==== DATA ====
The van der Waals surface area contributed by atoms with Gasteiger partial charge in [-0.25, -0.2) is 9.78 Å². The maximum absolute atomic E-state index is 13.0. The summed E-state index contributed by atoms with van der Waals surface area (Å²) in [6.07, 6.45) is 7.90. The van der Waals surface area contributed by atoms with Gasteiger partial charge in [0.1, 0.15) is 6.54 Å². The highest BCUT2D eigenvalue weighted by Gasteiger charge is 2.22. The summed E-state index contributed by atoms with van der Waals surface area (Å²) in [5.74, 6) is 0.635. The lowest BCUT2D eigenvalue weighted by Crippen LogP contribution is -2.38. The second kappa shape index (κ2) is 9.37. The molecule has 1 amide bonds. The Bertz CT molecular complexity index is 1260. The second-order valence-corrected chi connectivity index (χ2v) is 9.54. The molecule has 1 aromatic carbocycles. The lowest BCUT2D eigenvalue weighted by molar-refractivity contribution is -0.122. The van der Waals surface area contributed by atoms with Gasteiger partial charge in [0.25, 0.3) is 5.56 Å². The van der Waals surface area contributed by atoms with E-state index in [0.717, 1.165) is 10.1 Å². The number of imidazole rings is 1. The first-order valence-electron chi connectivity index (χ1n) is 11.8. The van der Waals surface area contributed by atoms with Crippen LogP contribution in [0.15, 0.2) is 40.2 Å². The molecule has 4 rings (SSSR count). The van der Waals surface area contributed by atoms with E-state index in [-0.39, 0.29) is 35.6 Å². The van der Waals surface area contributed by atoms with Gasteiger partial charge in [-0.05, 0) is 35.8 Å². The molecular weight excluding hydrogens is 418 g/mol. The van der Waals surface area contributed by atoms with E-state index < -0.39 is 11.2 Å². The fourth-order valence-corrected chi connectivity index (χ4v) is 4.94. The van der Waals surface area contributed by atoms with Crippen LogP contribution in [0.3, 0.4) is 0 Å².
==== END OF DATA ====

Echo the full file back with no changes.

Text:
The van der Waals surface area contributed by atoms with Gasteiger partial charge in [-0.25, -0.2) is 9.78 Å². The maximum absolute atomic E-state index is 13.0. The summed E-state index contributed by atoms with van der Waals surface area (Å²) in [6.07, 6.45) is 7.90. The van der Waals surface area contributed by atoms with Gasteiger partial charge in [0.1, 0.15) is 6.54 Å². The highest BCUT2D eigenvalue weighted by Gasteiger charge is 2.22. The summed E-state index contributed by atoms with van der Waals surface area (Å²) in [5.74, 6) is 0.635. The lowest BCUT2D eigenvalue weighted by Crippen LogP contribution is -2.38. The second kappa shape index (κ2) is 9.37. The molecule has 1 amide bonds. The Bertz CT molecular complexity index is 1260. The second-order valence-corrected chi connectivity index (χ2v) is 9.54. The molecule has 1 aromatic carbocycles. The lowest BCUT2D eigenvalue weighted by molar-refractivity contribution is -0.122. The van der Waals surface area contributed by atoms with Gasteiger partial charge in [0.25, 0.3) is 5.56 Å². The van der Waals surface area contributed by atoms with E-state index in [0.717, 1.165) is 10.1 Å². The number of imidazole rings is 1. The first-order valence-electron chi connectivity index (χ1n) is 11.8. The van der Waals surface area contributed by atoms with Crippen LogP contribution in [0.15, 0.2) is 40.2 Å². The molecule has 4 rings (SSSR count). The van der Waals surface area contributed by atoms with E-state index in [-0.39, 0.29) is 35.6 Å². The van der Waals surface area contributed by atoms with Gasteiger partial charge in [-0.05, 0) is 35.8 Å². The molecular weight excluding hydrogens is 418 g/mol. The van der Waals surface area contributed by atoms with E-state index < -0.39 is 11.2 Å². The fourth-order valence-corrected chi connectivity index (χ4v) is 4.94. The van der Waals surface area contributed by atoms with Crippen LogP contribution in [0.3, 0.4) is 0 Å².